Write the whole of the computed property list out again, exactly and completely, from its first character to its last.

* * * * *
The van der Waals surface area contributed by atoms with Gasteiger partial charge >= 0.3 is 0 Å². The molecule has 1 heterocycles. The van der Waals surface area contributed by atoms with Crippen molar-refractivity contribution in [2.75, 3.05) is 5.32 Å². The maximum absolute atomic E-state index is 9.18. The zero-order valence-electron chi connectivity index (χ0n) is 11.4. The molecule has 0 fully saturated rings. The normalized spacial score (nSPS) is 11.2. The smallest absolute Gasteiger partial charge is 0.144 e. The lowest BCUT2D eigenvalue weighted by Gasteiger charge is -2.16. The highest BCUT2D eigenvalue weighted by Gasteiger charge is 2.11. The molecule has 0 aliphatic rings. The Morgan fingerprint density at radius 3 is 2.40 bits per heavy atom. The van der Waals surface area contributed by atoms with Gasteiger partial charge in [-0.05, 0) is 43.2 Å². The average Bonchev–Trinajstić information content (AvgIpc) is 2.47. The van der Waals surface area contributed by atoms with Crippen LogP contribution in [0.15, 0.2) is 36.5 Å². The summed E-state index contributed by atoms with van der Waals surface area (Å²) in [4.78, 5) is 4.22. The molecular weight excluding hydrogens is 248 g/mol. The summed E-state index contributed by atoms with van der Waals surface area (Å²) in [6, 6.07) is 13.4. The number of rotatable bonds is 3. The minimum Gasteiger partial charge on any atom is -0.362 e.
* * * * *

The van der Waals surface area contributed by atoms with Gasteiger partial charge >= 0.3 is 0 Å². The molecule has 1 heterocycles. The van der Waals surface area contributed by atoms with Crippen molar-refractivity contribution in [2.75, 3.05) is 5.32 Å². The maximum absolute atomic E-state index is 9.18. The zero-order valence-electron chi connectivity index (χ0n) is 11.4. The molecule has 0 fully saturated rings. The normalized spacial score (nSPS) is 11.2. The smallest absolute Gasteiger partial charge is 0.144 e. The lowest BCUT2D eigenvalue weighted by Gasteiger charge is -2.16. The highest BCUT2D eigenvalue weighted by Gasteiger charge is 2.11. The molecule has 0 aliphatic rings. The Morgan fingerprint density at radius 3 is 2.40 bits per heavy atom. The van der Waals surface area contributed by atoms with Gasteiger partial charge in [-0.05, 0) is 43.2 Å². The average Bonchev–Trinajstić information content (AvgIpc) is 2.47. The van der Waals surface area contributed by atoms with Crippen LogP contribution in [0.15, 0.2) is 36.5 Å². The summed E-state index contributed by atoms with van der Waals surface area (Å²) in [4.78, 5) is 4.22. The molecular weight excluding hydrogens is 248 g/mol. The summed E-state index contributed by atoms with van der Waals surface area (Å²) in [6, 6.07) is 13.4. The number of rotatable bonds is 3. The minimum Gasteiger partial charge on any atom is -0.362 e.